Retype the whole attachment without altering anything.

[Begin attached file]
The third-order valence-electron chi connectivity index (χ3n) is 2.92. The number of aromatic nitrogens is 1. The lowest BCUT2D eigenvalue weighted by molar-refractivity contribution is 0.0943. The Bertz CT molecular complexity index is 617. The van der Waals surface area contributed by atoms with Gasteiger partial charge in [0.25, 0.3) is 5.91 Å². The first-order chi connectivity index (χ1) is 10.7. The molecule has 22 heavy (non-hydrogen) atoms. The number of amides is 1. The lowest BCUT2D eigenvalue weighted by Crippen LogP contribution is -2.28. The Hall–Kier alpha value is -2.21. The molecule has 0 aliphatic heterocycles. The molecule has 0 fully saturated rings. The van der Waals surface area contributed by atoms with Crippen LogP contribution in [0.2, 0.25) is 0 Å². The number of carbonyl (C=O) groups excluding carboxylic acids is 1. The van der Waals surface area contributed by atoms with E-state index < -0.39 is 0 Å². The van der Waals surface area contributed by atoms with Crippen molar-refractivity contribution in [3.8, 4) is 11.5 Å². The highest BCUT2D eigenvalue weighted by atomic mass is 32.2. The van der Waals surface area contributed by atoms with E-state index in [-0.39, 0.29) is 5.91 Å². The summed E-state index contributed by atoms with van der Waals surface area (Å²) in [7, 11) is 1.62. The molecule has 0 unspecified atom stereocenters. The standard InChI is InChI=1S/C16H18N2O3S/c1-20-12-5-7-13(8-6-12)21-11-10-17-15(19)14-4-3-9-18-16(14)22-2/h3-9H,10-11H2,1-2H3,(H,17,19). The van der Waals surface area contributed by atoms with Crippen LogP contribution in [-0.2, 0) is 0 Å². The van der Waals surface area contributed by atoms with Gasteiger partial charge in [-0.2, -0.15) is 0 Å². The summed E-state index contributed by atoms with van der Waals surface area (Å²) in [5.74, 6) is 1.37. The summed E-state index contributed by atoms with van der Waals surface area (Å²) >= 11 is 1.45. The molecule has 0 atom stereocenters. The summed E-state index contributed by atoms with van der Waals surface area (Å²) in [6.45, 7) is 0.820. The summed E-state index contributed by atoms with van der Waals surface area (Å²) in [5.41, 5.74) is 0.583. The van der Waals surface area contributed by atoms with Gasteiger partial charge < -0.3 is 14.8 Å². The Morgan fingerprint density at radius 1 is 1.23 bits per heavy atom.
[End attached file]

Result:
The third-order valence-electron chi connectivity index (χ3n) is 2.92. The number of aromatic nitrogens is 1. The lowest BCUT2D eigenvalue weighted by molar-refractivity contribution is 0.0943. The Bertz CT molecular complexity index is 617. The van der Waals surface area contributed by atoms with Gasteiger partial charge in [0.25, 0.3) is 5.91 Å². The first-order chi connectivity index (χ1) is 10.7. The molecule has 22 heavy (non-hydrogen) atoms. The number of amides is 1. The lowest BCUT2D eigenvalue weighted by Crippen LogP contribution is -2.28. The Hall–Kier alpha value is -2.21. The molecule has 0 aliphatic heterocycles. The molecule has 0 fully saturated rings. The van der Waals surface area contributed by atoms with Crippen LogP contribution in [0.2, 0.25) is 0 Å². The number of carbonyl (C=O) groups excluding carboxylic acids is 1. The van der Waals surface area contributed by atoms with E-state index < -0.39 is 0 Å². The van der Waals surface area contributed by atoms with Crippen molar-refractivity contribution in [3.8, 4) is 11.5 Å². The highest BCUT2D eigenvalue weighted by atomic mass is 32.2. The van der Waals surface area contributed by atoms with E-state index in [-0.39, 0.29) is 5.91 Å². The summed E-state index contributed by atoms with van der Waals surface area (Å²) in [7, 11) is 1.62. The molecule has 0 unspecified atom stereocenters. The standard InChI is InChI=1S/C16H18N2O3S/c1-20-12-5-7-13(8-6-12)21-11-10-17-15(19)14-4-3-9-18-16(14)22-2/h3-9H,10-11H2,1-2H3,(H,17,19). The van der Waals surface area contributed by atoms with Crippen LogP contribution in [-0.2, 0) is 0 Å². The van der Waals surface area contributed by atoms with Gasteiger partial charge in [-0.2, -0.15) is 0 Å². The summed E-state index contributed by atoms with van der Waals surface area (Å²) in [5.74, 6) is 1.37. The summed E-state index contributed by atoms with van der Waals surface area (Å²) >= 11 is 1.45. The molecule has 0 atom stereocenters. The summed E-state index contributed by atoms with van der Waals surface area (Å²) in [6.45, 7) is 0.820. The summed E-state index contributed by atoms with van der Waals surface area (Å²) in [5.41, 5.74) is 0.583. The van der Waals surface area contributed by atoms with Gasteiger partial charge < -0.3 is 14.8 Å². The Morgan fingerprint density at radius 1 is 1.23 bits per heavy atom.